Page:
The battle against the National Security Agency’s monitoring of citizens’ telephone-call data surged to a new level today with a report from The Hill that Sen. Rand Paul, R-Ky., will be filing a class-action lawsuit against the NSA after recruiting thousands of people to be plaintiffs.
The news follows last month’s favorable ruling in a class-action legal challenge to NSA spy operations by attorney Larry Klayman, founder of Freedom Watch. In that case the federal judge said the spy program is likely unconstitutional. The Obama administration has file an appeal.
Although Paul has talked about his plans for several weeks, it was Breitbart News that reported today the action would come soon.
The action is to be brought by Paul as a citizen, not as a senator, and apparently will charge that the surveillance program the NSA uses to gather metadata on U.S. citizens violates the Fourth Amendment.
The senator’s campaign website was used to recruit names, a move set up after Paul suggested months ago he could force the government to change its strategies if he could get 10 million Americans to protest.
In a commentary for WND, Klayman welcomed Paul’s influence to the fight.
“I invite Sen. Paul to join our ongoing class actions, as they have already proven to be successful in large part – given Judge Leon’s unconstitutionality ruling. The other plaintiffs and I are pleased that Paul also is fighting to slay the NSA express,” Klayman wrote.
“The bottom line is this: I am pleased that the force of our legal actions with regard to the NSA and this huge violation of constitutional rights has finally caused many in the nation to take heed of the strength of our cases. For what is now occurring with this spy agency, and others like the CIA, cannot stand. We the people cannot allow a tyrannical government to run roughshod over our Fourth, First and Fifth Amendment constitutional rights. Our Founding Fathers risked their fortunes and lives to win freedom. We owe it to them to take whatever legal steps we must to preserve this freedom for ourselves, our loved ones, and the country as a whole.”
It was Judge Richard J. Leon, in two class-action cases that Klayman filed last June, who ruled against the NSA.
“I hereby give the government fair notice that should my ruling be upheld, this order will go into effect forthwith,” the judge wrote. “Accordingly, I fully expect that during the appellate process, which will consume at least the next six months, the government will take whatever steps necessary to prepare itself to comply with this order when, and if, it is upheld. Suffice it to say, requesting further time to comply with this order months from now will not be well received and could result in collateral sanctions.”
He said the practice likely is unconstitutional, calling it “Orwellian.”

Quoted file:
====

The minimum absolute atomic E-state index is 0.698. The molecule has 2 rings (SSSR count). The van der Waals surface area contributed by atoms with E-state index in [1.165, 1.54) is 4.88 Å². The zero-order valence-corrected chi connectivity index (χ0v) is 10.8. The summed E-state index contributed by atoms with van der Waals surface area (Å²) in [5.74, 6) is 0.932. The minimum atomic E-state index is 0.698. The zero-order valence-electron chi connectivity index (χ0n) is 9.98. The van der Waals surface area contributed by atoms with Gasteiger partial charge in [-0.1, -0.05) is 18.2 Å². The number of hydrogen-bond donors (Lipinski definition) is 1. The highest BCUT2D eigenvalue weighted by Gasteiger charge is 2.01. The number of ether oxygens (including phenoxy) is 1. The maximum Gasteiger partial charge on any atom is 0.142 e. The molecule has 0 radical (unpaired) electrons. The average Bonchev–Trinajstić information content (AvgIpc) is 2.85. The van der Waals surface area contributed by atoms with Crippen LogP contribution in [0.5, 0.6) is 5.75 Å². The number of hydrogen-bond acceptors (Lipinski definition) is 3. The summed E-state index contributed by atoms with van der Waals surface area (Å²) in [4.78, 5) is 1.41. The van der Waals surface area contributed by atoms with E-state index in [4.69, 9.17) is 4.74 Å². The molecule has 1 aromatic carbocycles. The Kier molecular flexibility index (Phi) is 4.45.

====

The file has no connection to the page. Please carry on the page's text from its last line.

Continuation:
Today, after being prompted by Klayman, the federal government filed a notice of appeal of the case.
Klayman had written to Leon asking for a status conference, saying “it appears that the Obama Justice Department is hanging back to delay implementation of the court’s preliminary injunction order – as it likely intends to ‘stretch’ out the appellate process.”
He had argued that it would be prudent to discuss “the procedure and timing for this case to move forward through discovery while the NSA defendant pursues any appeal of the court’s stayed preliminary injunction order.”
In a separate strategy move, the Obama administration also went to the Foreign Intelligence Surveillance Court, a special court that oversees secret government operations, and obtained permission for the NSA to “keep collecting every American’s telephone records every day,” despite the ruling in Klayman’s case.
Klayman told WND the special court “jumps at the Obama administration’s requests” and is “a national disgrace.”
He said he will fight the ongoing collection however he can.
“It’s why the American people, frankly, are in a state of revolution,” he said.
After Leon’s decision in Klayman’s case, District Judge William Pauley in Washington said in a separate case, brought by the ACLU, he thinks the NSA program is legal, setting up the type of conflict that frequently needs to be resolved by a superior court.
At the time, Klayman said: “What’s most dangerous about what is going on is the fact that every time someone picks up their phone, or sends an email, or goes to social media like Facebook, or uses Skype, they now know that the government is watching. And this keeps us from being critical of the government. … And that’s not just un-American, it’s like the former Soviet Union or China.”
He continued: “If our Founding Fathers had lived in these times, and if King George III had had an NSA with that kind of technological capability, the Founding Fathers would have been picked up, arrested and executed before they ever got to Philadelphia to sign the Declaration of Independence.
“We live in what the judge said, and I used the term, too, when I appeared in front of him, an Orwellian state.”
Klayman said the fight is about more than just government spying.
“Unfortunately, the current government no longer represents the people of this country. Judge Pauley is rubberstamping total government power. The reality is that the legislative and executive branches of government created this constitutional crisis with the NSA which is now spiraling out of control. Judge Leon rightfully called the NSA’s program ‘almost-Orwellian technology.'”
Klayman said: “Legitimate spying on terrorism does not trump respecting the civil liberties and freedom of the American people, as Judge Pauley ruled on page 52 of his decision. The rights of the American people consistent with our Constitution cannot be left at the hands of the other two branches. This is a formula for revolution as the government should not have an absolute right to intercept everything.”